The NBA introduced the 3-point line in 1979, and not much changed right away. Players weren’t used to shooting from far out, so for the first few years, they mostly didn’t. It wasn’t until the 1986–’87 season that the league as a whole scored more than 100 3-pointers in one season.
The arc of the line was shortened for a few years in the ’90s, but besides that, it hasn’t changed much — and that’s given players and coaches an opportunity to strategize around it. In 2014, statistic-obsessed sports executive Daryl Morey led what many people call the 3-point revolution. He used the D-League Rio Grande Valley Vipers as a testing ground to see whether volume shooting from the 3-point line netted better results than shooting 2s — and it worked.
The math states that scoring one-third of your shots from behind the 3-point line is as good as scoring half your shots from inside the line. In other words: Shooting as many 3s as possible will likely lead to a higher score.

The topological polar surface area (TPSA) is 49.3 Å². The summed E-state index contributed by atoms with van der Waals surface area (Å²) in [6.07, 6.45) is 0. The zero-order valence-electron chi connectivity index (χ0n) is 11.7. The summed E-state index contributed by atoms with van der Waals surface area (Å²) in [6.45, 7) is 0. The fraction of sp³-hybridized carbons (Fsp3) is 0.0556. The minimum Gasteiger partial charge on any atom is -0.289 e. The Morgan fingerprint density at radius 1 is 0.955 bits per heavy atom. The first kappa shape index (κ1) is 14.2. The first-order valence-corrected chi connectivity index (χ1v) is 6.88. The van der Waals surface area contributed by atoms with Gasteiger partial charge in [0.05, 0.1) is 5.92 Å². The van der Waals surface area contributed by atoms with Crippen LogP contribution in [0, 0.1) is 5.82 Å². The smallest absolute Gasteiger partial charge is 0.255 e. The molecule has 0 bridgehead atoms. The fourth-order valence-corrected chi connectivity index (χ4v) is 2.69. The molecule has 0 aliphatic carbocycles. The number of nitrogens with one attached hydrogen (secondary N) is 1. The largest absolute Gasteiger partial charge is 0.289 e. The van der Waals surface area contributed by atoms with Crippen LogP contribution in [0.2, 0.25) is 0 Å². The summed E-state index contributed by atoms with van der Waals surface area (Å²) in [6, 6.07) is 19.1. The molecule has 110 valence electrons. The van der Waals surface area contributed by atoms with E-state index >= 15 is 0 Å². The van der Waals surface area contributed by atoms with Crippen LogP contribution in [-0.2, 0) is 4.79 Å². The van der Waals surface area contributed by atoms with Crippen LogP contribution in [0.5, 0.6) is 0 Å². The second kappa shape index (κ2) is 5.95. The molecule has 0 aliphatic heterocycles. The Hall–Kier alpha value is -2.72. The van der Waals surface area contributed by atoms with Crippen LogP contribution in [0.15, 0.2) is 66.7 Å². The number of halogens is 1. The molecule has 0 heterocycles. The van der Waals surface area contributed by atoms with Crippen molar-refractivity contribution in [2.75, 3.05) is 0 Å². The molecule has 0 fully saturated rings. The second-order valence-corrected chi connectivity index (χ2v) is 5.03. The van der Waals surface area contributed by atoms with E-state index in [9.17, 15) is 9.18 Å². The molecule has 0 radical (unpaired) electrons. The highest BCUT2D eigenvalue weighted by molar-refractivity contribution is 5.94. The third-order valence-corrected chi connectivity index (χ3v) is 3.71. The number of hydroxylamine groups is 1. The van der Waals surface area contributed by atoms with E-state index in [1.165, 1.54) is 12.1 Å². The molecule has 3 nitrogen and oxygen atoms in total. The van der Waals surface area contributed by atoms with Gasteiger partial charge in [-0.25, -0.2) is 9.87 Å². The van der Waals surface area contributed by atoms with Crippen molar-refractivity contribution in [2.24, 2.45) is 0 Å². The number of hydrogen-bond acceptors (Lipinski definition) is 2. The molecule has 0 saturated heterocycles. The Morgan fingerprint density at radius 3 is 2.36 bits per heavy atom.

The league took notice, and teams and players followed suit. Now, 3-point plays are so prevalent, fans have begun criticizing the league for being oversaturated with them. Critics worry the game is on the verge of becoming boring because everyone is trying to do the same thing. And that’s led some to wonder whether the NBA should move the 3-point line back.
- Zak Geis compiled data of all NBA shots since 1999 by scraping the NBA API. His work greatly informed our reporting.
- James Dator is a senior staff writer at SB Nation, where he covers the 3-point line as well as lots of other sports, including baseball, soccer, and the NFL. Here’s an article he wrote on the 3-point line. (For more of Dator’s reporting, check out his author page.)
- The Amazing Pace by Jason Schwartz (about how Daryl Morey transformed the Rio Grande Valley Vipers).
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